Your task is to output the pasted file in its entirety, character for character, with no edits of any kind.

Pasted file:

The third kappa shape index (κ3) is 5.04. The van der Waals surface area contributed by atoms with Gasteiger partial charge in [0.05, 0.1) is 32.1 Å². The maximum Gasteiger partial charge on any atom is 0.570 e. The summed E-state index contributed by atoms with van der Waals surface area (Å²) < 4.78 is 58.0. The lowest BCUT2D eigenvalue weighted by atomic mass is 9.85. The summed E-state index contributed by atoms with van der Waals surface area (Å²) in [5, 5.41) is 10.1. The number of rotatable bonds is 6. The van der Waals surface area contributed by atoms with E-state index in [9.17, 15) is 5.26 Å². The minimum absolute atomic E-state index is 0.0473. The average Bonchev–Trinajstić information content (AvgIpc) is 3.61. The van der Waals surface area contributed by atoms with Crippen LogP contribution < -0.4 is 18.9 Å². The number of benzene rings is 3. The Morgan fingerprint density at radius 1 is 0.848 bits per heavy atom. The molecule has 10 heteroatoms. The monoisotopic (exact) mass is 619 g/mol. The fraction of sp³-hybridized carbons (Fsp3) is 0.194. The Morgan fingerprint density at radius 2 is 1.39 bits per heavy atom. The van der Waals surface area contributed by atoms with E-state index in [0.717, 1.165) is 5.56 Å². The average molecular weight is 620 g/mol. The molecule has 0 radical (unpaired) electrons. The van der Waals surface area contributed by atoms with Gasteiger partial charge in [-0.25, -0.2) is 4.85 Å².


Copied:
The third kappa shape index (κ3) is 5.04. The van der Waals surface area contributed by atoms with Gasteiger partial charge in [0.05, 0.1) is 32.1 Å². The maximum Gasteiger partial charge on any atom is 0.570 e. The summed E-state index contributed by atoms with van der Waals surface area (Å²) < 4.78 is 58.0. The lowest BCUT2D eigenvalue weighted by atomic mass is 9.85. The summed E-state index contributed by atoms with van der Waals surface area (Å²) in [5, 5.41) is 10.1. The number of rotatable bonds is 6. The van der Waals surface area contributed by atoms with E-state index in [9.17, 15) is 5.26 Å². The minimum absolute atomic E-state index is 0.0473. The average Bonchev–Trinajstić information content (AvgIpc) is 3.61. The van der Waals surface area contributed by atoms with Crippen LogP contribution < -0.4 is 18.9 Å². The number of benzene rings is 3. The Morgan fingerprint density at radius 1 is 0.848 bits per heavy atom. The molecule has 10 heteroatoms. The monoisotopic (exact) mass is 619 g/mol. The fraction of sp³-hybridized carbons (Fsp3) is 0.194. The Morgan fingerprint density at radius 2 is 1.39 bits per heavy atom. The van der Waals surface area contributed by atoms with E-state index in [0.717, 1.165) is 5.56 Å². The average molecular weight is 620 g/mol. The molecule has 0 radical (unpaired) electrons. The van der Waals surface area contributed by atoms with Gasteiger partial charge in [-0.25, -0.2) is 4.85 Å².